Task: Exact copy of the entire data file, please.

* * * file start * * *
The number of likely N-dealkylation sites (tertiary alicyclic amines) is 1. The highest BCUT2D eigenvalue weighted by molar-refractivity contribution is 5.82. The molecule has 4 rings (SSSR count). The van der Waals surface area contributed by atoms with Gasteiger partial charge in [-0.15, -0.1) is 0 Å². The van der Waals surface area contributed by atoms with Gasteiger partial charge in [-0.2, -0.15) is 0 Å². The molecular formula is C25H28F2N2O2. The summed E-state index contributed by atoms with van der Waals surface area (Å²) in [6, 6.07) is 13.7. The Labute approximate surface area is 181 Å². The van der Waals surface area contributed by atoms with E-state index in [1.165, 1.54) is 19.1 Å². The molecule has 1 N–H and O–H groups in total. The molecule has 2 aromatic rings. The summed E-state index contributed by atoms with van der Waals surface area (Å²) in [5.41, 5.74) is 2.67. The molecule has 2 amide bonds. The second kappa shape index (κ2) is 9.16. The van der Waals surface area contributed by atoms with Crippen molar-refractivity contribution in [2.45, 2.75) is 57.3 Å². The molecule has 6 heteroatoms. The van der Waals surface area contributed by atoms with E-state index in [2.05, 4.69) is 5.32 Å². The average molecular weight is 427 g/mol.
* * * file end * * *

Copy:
The number of likely N-dealkylation sites (tertiary alicyclic amines) is 1. The highest BCUT2D eigenvalue weighted by molar-refractivity contribution is 5.82. The molecule has 4 rings (SSSR count). The van der Waals surface area contributed by atoms with Gasteiger partial charge in [-0.15, -0.1) is 0 Å². The van der Waals surface area contributed by atoms with Gasteiger partial charge in [-0.2, -0.15) is 0 Å². The molecular formula is C25H28F2N2O2. The summed E-state index contributed by atoms with van der Waals surface area (Å²) in [6, 6.07) is 13.7. The Labute approximate surface area is 181 Å². The van der Waals surface area contributed by atoms with E-state index in [1.165, 1.54) is 19.1 Å². The molecule has 1 N–H and O–H groups in total. The molecule has 2 aromatic rings. The summed E-state index contributed by atoms with van der Waals surface area (Å²) in [5.41, 5.74) is 2.67. The molecule has 2 amide bonds. The second kappa shape index (κ2) is 9.16. The van der Waals surface area contributed by atoms with Crippen molar-refractivity contribution in [2.45, 2.75) is 57.3 Å². The molecule has 6 heteroatoms. The van der Waals surface area contributed by atoms with E-state index in [2.05, 4.69) is 5.32 Å². The average molecular weight is 427 g/mol.